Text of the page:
Recent shoot: headshots with Andy McNamee

Here's some photos from last weekend, working with a fantastic theatre director and good friend of mine, Andy McNamee. Some new equipment has made it easier for me to capture the kinds of images I that I've really been looking for, and I absolutely love the results I have already been getting. For those that want to know, the below images were shot using a Nikon D750 with a Nikon 85mm 1.4G lens.

Really amazing depth of field and blurry backgrounds on these images, with tack sharp focus on the eyes. Not only that, the autofocus of the D750 is as fast as lightning and produces unbelievable images that are a treat to work with in Lightroom.

If you're interested in getting your headshots taken with me, drop me a note at or get in touch through my contact page - I'd love to work with you! :)


Ten Commandments of photography

Recently, I've spent a bit of time thinking about the principles that I go by in my photography. Here's what I came up with.

1.     Know the fundamentals - a deep understanding of how ISO, aperture and shutter speed work together will take you 80% of the way towards being a truly competent photographer. Everything else is extra.

2.     Back your data up - doesn't matter how good your photography is if it all gets deleted, right?

3.     Shoot RAW - why settle for less? Because that's what JPEG is. Unless you're shooting 5000 photos of a football game in perfect conditions and you've done it a hundred times before, I'd really like to hear your excuse.

4.     Glass first - high quality lenses will always, always outlast even the best bodies of today. Some of my best photos were taken on an old(!) D7000 because I had top quality glass mounted on the front of it (Nikkor 24-70 2.8).

5.     Show your work - why take photos if they'll just sit in a metaphorical drawer forever? Get them out there. I don't care how. Put them on Flickr. Create a website. Show them to your friends. Email them to your relatives. Enter them into competitions. Doing all of these things will give you some level of feedback and the encouragement to keep going.

6.     Always learn - reading books, watching youtube videos, experimenting with new techniques and equipment, talking to other photographers, going to classes and all adds up and helps you keep on developing as a photographer. Otherwise, you'll just stand still and get boring.

7.     Capitalize on your limits - shy of shooting people? Become the best landscape photographer out there. Haven't got the best equipment? Improve your technique so no-one can tell. Running out of light at the end of the day? Do some crazy long exposure. Don't worry about the things that stop you doing what you had in mind - let the constraints that play out on the day (and there are always more than you imagine) work to your advantage.

8.     Value what you do - others may not get it or see the appeal. Ignore them. Placing a high level of value on what you do with your gear, your subjects, your locations, your processing - you name it - will turn itself into improved results every single time.

9. Change frequently - taken all your shots in landscape? Shoot portrait. Been shooting wide all day long? Switch to long glass and zoom in for a different perspective. Only ever process in colour? Do some in black and white. Only ever shoot buildings? Scare yourself and take portraits once in a while. Changing and adapting constantly keeps you fresh and the things you learn through different ways of doing things seep into all the other types of photography you do.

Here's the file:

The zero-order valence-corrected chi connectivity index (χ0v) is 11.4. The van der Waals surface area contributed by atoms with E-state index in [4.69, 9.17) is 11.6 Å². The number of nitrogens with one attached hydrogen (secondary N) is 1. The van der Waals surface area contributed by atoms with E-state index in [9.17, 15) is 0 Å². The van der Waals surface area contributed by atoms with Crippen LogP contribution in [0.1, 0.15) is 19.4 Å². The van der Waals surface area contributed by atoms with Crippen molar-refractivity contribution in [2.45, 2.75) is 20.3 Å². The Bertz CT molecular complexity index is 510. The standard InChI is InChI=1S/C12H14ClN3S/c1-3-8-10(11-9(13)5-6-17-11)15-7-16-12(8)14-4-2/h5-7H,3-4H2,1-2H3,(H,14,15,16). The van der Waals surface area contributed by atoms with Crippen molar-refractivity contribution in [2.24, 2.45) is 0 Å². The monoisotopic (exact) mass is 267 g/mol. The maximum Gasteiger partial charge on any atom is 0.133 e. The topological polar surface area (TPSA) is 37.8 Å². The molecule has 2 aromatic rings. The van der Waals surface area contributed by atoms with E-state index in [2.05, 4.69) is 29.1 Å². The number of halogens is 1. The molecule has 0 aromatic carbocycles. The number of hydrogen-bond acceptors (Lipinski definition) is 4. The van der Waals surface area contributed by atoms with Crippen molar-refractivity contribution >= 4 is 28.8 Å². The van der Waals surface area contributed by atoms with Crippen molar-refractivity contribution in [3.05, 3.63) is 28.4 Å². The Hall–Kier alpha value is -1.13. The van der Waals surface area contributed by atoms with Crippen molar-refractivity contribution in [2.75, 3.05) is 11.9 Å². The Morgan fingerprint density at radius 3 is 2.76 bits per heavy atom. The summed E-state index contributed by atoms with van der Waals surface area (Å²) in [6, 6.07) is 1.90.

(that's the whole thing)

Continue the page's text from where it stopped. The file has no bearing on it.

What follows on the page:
10. Have a sense of humour - take yourself too seriously and all your photos will be boring and staid. Keep laughing.

Recent shoot: Sian Lacey

This was a hell of a lot of fun - a whole four hour shoot working with the wonderful model Sian Lacey and make-up artist Alicja Szych. We went from natural lighting and natural looks and got more abstract as we went along.

Here's a selection of my favourite shots from the day:

You can find them both on Twitter: SianAlicja.


Mollie King

I've recently had the great fortune to be able to work with one of the UK's foremost fashion bloggers (and, you know, pop stars) Mollie King. Her website,, is where you'll find her latest fashion posts and, if you aren't already following her on Instagram, you can join the 515,000 people who already do so....

Here's a sample of the photos from our shoots:

Cornelius Geaney Jr

Most of the time, actors just need headshots. They're the most important images an actor often has of themselves. They help to promote the actor online, on social media, in print and - most importantly of all - with casting directors. But is that the only images that an actor needs? Absolutely not! Think of the impact you can make as an actor if you've got a few other stunning photos up your sleeve that show you in a slightly different light...

This was the aim working with Neil Geaney recently, in and around the streets of London's Soho to get a range of looks that he would be able to use on his website and social media. Take a look below:

Find Neil online at his website, and his Twitter.

Angus MacRae

Have I mentioned that I like working with artists? Angus MacRae is one of them, and a good friend of mine to boot. I had the chance to shoot some promotional photos for him recently - check them out below.

Also, swing by his website here:, his Facebook page and - most important of all - have a listen to his new EP 'Awake' on Spotify (I edited all his photos while listening to it).

My first camera

Somewhere along the line when I was a kid, I got interested in photography. I can't remember when it first really started, but I do remember the first camera I was given: a Zenit B. It was heavy as anything and, at first, a riddle to unravel.

The Zenit B - 'Made in the USSR'

Even by the standards of when I was using it, this thing was as pared back as you could get.